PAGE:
Taking Charge of Your Health
Is a Health Savings Account (HSA)
By Paula L. Wilson
Health Savings Accounts (HSAs) were launched into the health insurance market three years ago in an attempt to bring consumers into a more active role in their health care spending.
The movement toward "consumer-directed health care" was already in motion with the existing Medical Savings Accounts (MSAs) and Health Reimbursement Arrangements (HRAs). More than 3 million Americans have joined the consumer-directed health care movement by participating in HSAs, and the number continues to rise at an even faster pace.
Just before the 109th Congress completed its final session last year, the Tax Relief and Health Care Act of 2006 passed the House and Senate. President Bush signed the legislation into law on Dec. 20, 2006. The improvements in HSAs included in the act will attract even more people to join the movement, as roadblocks have been removed that kept many from diving in.
Exactly What Is a Health Savings Account (HSA)?
Health Savings Accounts became law as part of President Bush's Medicare Prescription Drug, Improvement and Modernization Act of 2003. The purpose of HSAs is twofold: first, to promote savings for future health care expenses; and second, to gently nudge the insured public into consumer-driven health products by offering tax incentive programs to those enrolled in qualified plans.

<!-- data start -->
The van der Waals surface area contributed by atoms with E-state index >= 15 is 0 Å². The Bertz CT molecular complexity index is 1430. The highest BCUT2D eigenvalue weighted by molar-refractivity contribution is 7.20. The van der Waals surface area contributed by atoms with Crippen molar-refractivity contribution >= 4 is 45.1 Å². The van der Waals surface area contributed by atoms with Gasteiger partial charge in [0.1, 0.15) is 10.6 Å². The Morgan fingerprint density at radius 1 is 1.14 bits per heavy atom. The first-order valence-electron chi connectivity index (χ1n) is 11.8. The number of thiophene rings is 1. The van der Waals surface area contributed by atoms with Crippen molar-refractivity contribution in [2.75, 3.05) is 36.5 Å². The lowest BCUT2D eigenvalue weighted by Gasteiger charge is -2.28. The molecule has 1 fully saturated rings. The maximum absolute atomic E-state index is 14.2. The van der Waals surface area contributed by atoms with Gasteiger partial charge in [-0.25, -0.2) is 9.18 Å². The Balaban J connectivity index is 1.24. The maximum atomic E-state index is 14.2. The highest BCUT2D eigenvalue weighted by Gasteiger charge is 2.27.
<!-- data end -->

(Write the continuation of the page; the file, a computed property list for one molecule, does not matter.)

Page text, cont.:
Why would a tax proposal tied to health insurance be included in a Medicare Reform package? By the time the Medicare rolls consist primarily of baby boomers, two things are certain: 1) Medicare will be in serious financial trouble; and 2) The cost of heath care will have grown to a level we can only now imagine. HSAs are designed to give a new generation of consumers more personal responsibility for their health through high-deductible health plans and tax-advantaged savings plans aimed at saving for future health care costs.
An HSA is a tax-advantaged savings account created by an individual who is covered under a high-deductible health plan. HSAs have limits on how much you may deposit, as well as what constitutes a qualified withdrawal. The tax advantages of HSAs are what set them apart from other tax-advantaged programs. Not only is the money deposited into the account tax-deductible, but the interest earned and any qualified withdrawals also are all tax-free.
With an HSA, you deposit money in the tax-advantaged savings account and use it for all of your medical expenses until you meet the deductible for a calendar year. After that, you are covered under the terms of the high-deductible health plan. The beauty of an HSA is that, unlike a standard health insurance plan in which your premiums are lost forever, with an HSA, the money goes into a savings account. For example, if you put $3,000 into the HSA in 2007, and don't have to make any trips to your health care provider, that $3,000 stays in the account, earning interest. You can then use it to help meet your deductible in 2008.